What a bargain! In November 1992 a bay yearling colt by Minster Son went through the sales ring at Tattersalls. He was a striking individual with a big white star and conjoined stripe, but he attracted little interest. However, there was something about him I liked and after the sales I purchased him for just 820 guineas and brought him up to Sheriff Hutton.
Named Minster Glory, and owned by Mrs Hartley, he was put away to grow and enjoyed the exuberance of youth in the fields, bringing him in in the summer of 1994 to prepare for the 1994/5 jumps season.
He kicked off his career in novice hurdles, running twice and showing little, and then we tried him three times on the flat where he was soundly beaten. His troubles earned him a lowly handicap mark of 39. However, he was always going to be a late developer and in 1995 he showed the expected progress when he was runner up over hurdles at Newcastle and next time out finished second on the flat at Beverley, beaten less than a length.
Minster Glory's first win came at Wetherby on 10th May 1995. Under a young AP McCoy he led four out and plugged on to victory by a length. This was to be the first of sixteen career wins for the bargain buy.
A year off the track followed his maiden win, but after his break he was back in the winner's enclosure on the flat at Chester. The first time blinkers did the trick and Carl Lowther got him home at the Roodeye.
We had to wait another year for his first chase win, which came at Catterick in Deceember '97. He didn't appear to be a prolific winner, and there was another year to wait before he next came home in front.
The 1999/2000 jumps season saw Minster Glory really shine with four wins over fences, two each at Catterick and Newcastle. Further wins followed at Musselburgh (December 2000) and then Kelso and Market Rasen (November 2001).
After his Market Rasen victory it was almost two years before he was to win again. Rated 130 over fences, he was beset by training problems and spent the whole of 2002 on the sidelines. We discussed retirement but he recovered and a couple of placed efforts showed he still had the ability, and he'd have got bored stood in a field.
Then it all came right again! The Autumn of 2003 was a remarkable time for the ageing steeple-chaser. Now twelve years old, and rated 105 over fences, he embarked on a winning spree. On 11th October he teamed up with his pal Tony McCoy at Bangor, winning over an extended 17 furlongs. The same partnership were victorious again at Wetherby three weeks later, winning over the big black fences at speed, the trip being just 15 furlongs.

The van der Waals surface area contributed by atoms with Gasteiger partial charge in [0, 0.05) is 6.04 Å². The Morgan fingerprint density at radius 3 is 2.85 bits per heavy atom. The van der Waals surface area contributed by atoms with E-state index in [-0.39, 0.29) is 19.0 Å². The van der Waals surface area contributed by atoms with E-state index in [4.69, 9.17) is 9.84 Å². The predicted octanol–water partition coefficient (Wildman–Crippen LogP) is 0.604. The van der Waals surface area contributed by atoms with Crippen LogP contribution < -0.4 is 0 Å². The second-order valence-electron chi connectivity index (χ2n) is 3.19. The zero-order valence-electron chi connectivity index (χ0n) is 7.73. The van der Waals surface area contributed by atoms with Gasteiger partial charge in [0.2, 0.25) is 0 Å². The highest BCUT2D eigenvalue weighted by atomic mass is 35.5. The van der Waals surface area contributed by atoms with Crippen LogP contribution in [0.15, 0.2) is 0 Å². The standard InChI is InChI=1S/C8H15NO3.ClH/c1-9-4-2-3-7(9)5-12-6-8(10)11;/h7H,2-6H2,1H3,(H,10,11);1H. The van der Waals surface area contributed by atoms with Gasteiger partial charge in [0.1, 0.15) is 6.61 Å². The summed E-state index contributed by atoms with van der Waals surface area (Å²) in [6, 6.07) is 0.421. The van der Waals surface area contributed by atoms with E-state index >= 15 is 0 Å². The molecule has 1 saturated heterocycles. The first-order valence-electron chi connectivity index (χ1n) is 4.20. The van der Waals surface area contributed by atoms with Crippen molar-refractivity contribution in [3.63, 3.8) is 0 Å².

Minster's chase mark was rising, so after a discussion with his owner we decided it was time to make the most of his hurdles mark, which was some 20 pounds lower. On 10th November he scooted up at Carlisle by 17 lengths ridden by Gino Carenza. A week later he won at Leicester, a 4/6 favourite. The five timer was completed three days later down at Wincanton. A well backed 8/13 favourite, Gino got him home by just over a length to take the 'South West Racing Club Conditional Jockeys' Handicap Hurdle', just shy of two miles.
By the time he ran at Bangor in October 2004 he was 13 years old and age was starting to catch up, and the old boy was telling us he'd had enough. For his final race I put up his old partner in crime Tony McCoy. They finished fifth of six, but most importantly he came home safe.
He was retired after the Bangor race. In a remarkable career spanning 66 races, he achieved eleven wins over fences, four over hurdles and one win on the flat.
This little story tells us a lesson about racehorse ownership. That lesson is patience. Anyone watching Minster Glory's first five races would have been surprised to learn that a decade later he'd have 16 wins under his belt and had become one of the north of England's favourite steeple-chasers.